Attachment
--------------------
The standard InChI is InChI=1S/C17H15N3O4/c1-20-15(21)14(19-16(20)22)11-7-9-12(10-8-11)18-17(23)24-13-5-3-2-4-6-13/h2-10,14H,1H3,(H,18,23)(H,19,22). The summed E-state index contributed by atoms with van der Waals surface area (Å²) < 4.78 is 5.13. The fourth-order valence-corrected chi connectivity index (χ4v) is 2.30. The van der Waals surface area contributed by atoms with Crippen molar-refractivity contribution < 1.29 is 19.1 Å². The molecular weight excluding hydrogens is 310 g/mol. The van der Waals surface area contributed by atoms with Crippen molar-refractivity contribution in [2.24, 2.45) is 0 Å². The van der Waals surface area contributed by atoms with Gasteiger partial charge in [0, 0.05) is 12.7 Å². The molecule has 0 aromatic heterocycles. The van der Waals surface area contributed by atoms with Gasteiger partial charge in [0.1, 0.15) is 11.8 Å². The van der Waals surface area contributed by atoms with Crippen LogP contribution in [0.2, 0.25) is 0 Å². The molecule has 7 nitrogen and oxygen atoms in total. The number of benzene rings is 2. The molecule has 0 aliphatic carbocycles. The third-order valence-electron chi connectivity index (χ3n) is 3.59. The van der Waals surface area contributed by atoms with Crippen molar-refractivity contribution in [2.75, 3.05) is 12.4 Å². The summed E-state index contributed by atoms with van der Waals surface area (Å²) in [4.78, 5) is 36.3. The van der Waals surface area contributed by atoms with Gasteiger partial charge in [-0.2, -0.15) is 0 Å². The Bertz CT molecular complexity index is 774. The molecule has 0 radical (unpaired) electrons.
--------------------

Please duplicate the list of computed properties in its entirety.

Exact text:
The standard InChI is InChI=1S/C17H15N3O4/c1-20-15(21)14(19-16(20)22)11-7-9-12(10-8-11)18-17(23)24-13-5-3-2-4-6-13/h2-10,14H,1H3,(H,18,23)(H,19,22). The summed E-state index contributed by atoms with van der Waals surface area (Å²) < 4.78 is 5.13. The fourth-order valence-corrected chi connectivity index (χ4v) is 2.30. The van der Waals surface area contributed by atoms with Crippen molar-refractivity contribution < 1.29 is 19.1 Å². The molecular weight excluding hydrogens is 310 g/mol. The van der Waals surface area contributed by atoms with Crippen molar-refractivity contribution in [2.24, 2.45) is 0 Å². The van der Waals surface area contributed by atoms with Gasteiger partial charge in [0, 0.05) is 12.7 Å². The molecule has 0 aromatic heterocycles. The van der Waals surface area contributed by atoms with Gasteiger partial charge in [0.1, 0.15) is 11.8 Å². The van der Waals surface area contributed by atoms with Crippen LogP contribution in [0.2, 0.25) is 0 Å². The molecule has 7 nitrogen and oxygen atoms in total. The number of benzene rings is 2. The molecule has 0 aliphatic carbocycles. The third-order valence-electron chi connectivity index (χ3n) is 3.59. The van der Waals surface area contributed by atoms with Crippen molar-refractivity contribution in [2.75, 3.05) is 12.4 Å². The summed E-state index contributed by atoms with van der Waals surface area (Å²) in [4.78, 5) is 36.3. The van der Waals surface area contributed by atoms with Gasteiger partial charge in [-0.2, -0.15) is 0 Å². The Bertz CT molecular complexity index is 774. The molecule has 0 radical (unpaired) electrons.